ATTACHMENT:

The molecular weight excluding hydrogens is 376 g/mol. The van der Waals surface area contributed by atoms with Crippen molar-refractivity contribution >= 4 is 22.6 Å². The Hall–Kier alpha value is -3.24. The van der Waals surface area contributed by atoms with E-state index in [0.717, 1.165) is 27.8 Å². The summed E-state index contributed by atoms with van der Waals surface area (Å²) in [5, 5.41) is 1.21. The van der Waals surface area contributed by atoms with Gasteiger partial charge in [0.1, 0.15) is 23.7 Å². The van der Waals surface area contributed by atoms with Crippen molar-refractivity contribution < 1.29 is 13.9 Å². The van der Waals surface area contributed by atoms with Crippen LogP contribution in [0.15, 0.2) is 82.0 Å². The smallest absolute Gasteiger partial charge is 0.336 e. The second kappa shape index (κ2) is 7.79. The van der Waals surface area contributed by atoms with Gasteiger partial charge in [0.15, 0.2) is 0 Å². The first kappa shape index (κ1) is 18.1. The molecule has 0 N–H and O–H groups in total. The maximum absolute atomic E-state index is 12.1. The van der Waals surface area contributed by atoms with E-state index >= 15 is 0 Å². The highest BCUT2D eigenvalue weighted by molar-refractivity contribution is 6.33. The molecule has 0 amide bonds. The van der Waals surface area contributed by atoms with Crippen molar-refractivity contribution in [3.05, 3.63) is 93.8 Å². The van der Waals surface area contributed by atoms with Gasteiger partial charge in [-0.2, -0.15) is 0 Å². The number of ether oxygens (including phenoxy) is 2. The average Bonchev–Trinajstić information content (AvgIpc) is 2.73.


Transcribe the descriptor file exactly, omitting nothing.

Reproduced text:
The molecular weight excluding hydrogens is 376 g/mol. The van der Waals surface area contributed by atoms with Crippen molar-refractivity contribution >= 4 is 22.6 Å². The Hall–Kier alpha value is -3.24. The van der Waals surface area contributed by atoms with E-state index in [0.717, 1.165) is 27.8 Å². The summed E-state index contributed by atoms with van der Waals surface area (Å²) in [5, 5.41) is 1.21. The van der Waals surface area contributed by atoms with Gasteiger partial charge in [0.1, 0.15) is 23.7 Å². The van der Waals surface area contributed by atoms with Crippen molar-refractivity contribution < 1.29 is 13.9 Å². The van der Waals surface area contributed by atoms with Crippen LogP contribution in [0.15, 0.2) is 82.0 Å². The smallest absolute Gasteiger partial charge is 0.336 e. The second kappa shape index (κ2) is 7.79. The van der Waals surface area contributed by atoms with Gasteiger partial charge in [0.15, 0.2) is 0 Å². The first kappa shape index (κ1) is 18.1. The molecule has 0 N–H and O–H groups in total. The maximum absolute atomic E-state index is 12.1. The van der Waals surface area contributed by atoms with E-state index >= 15 is 0 Å². The highest BCUT2D eigenvalue weighted by molar-refractivity contribution is 6.33. The molecule has 0 amide bonds. The van der Waals surface area contributed by atoms with Crippen molar-refractivity contribution in [3.05, 3.63) is 93.8 Å². The van der Waals surface area contributed by atoms with Gasteiger partial charge in [-0.2, -0.15) is 0 Å². The number of ether oxygens (including phenoxy) is 2. The average Bonchev–Trinajstić information content (AvgIpc) is 2.73.